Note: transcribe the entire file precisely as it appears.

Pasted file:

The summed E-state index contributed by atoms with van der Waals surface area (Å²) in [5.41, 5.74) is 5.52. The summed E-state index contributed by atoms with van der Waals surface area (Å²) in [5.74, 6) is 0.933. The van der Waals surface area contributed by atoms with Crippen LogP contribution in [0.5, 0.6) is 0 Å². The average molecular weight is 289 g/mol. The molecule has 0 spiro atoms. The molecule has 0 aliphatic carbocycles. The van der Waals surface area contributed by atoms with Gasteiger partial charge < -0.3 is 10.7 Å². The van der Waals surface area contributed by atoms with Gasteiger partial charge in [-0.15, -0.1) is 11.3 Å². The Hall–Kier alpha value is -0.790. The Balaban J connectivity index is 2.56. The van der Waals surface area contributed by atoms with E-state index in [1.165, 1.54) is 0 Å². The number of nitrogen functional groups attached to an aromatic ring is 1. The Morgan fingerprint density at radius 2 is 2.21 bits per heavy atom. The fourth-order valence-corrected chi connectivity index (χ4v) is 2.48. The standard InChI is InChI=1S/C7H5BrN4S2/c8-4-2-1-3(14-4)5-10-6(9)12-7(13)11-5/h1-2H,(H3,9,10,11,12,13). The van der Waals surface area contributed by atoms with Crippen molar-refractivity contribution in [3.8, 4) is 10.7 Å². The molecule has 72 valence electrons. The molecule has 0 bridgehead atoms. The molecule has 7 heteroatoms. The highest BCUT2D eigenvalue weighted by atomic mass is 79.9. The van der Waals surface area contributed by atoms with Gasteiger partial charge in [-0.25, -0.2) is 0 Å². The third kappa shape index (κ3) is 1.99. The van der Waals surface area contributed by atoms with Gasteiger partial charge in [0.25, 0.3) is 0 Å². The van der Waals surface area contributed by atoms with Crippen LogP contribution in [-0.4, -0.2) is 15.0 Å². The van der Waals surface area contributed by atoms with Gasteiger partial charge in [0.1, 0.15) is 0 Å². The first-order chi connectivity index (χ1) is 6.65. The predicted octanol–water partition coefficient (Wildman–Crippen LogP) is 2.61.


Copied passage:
The summed E-state index contributed by atoms with van der Waals surface area (Å²) in [5.41, 5.74) is 5.52. The summed E-state index contributed by atoms with van der Waals surface area (Å²) in [5.74, 6) is 0.933. The van der Waals surface area contributed by atoms with Crippen LogP contribution in [0.5, 0.6) is 0 Å². The average molecular weight is 289 g/mol. The molecule has 0 spiro atoms. The molecule has 0 aliphatic carbocycles. The van der Waals surface area contributed by atoms with Gasteiger partial charge < -0.3 is 10.7 Å². The van der Waals surface area contributed by atoms with Gasteiger partial charge in [-0.15, -0.1) is 11.3 Å². The Hall–Kier alpha value is -0.790. The Balaban J connectivity index is 2.56. The van der Waals surface area contributed by atoms with E-state index in [1.165, 1.54) is 0 Å². The number of nitrogen functional groups attached to an aromatic ring is 1. The Morgan fingerprint density at radius 2 is 2.21 bits per heavy atom. The fourth-order valence-corrected chi connectivity index (χ4v) is 2.48. The standard InChI is InChI=1S/C7H5BrN4S2/c8-4-2-1-3(14-4)5-10-6(9)12-7(13)11-5/h1-2H,(H3,9,10,11,12,13). The van der Waals surface area contributed by atoms with Crippen molar-refractivity contribution in [3.8, 4) is 10.7 Å². The molecule has 72 valence electrons. The molecule has 0 bridgehead atoms. The molecule has 7 heteroatoms. The highest BCUT2D eigenvalue weighted by atomic mass is 79.9. The van der Waals surface area contributed by atoms with Gasteiger partial charge in [-0.25, -0.2) is 0 Å². The third kappa shape index (κ3) is 1.99. The van der Waals surface area contributed by atoms with Gasteiger partial charge in [0.25, 0.3) is 0 Å². The van der Waals surface area contributed by atoms with Crippen LogP contribution in [-0.4, -0.2) is 15.0 Å². The van der Waals surface area contributed by atoms with Gasteiger partial charge in [0.1, 0.15) is 0 Å². The first-order chi connectivity index (χ1) is 6.65. The predicted octanol–water partition coefficient (Wildman–Crippen LogP) is 2.61.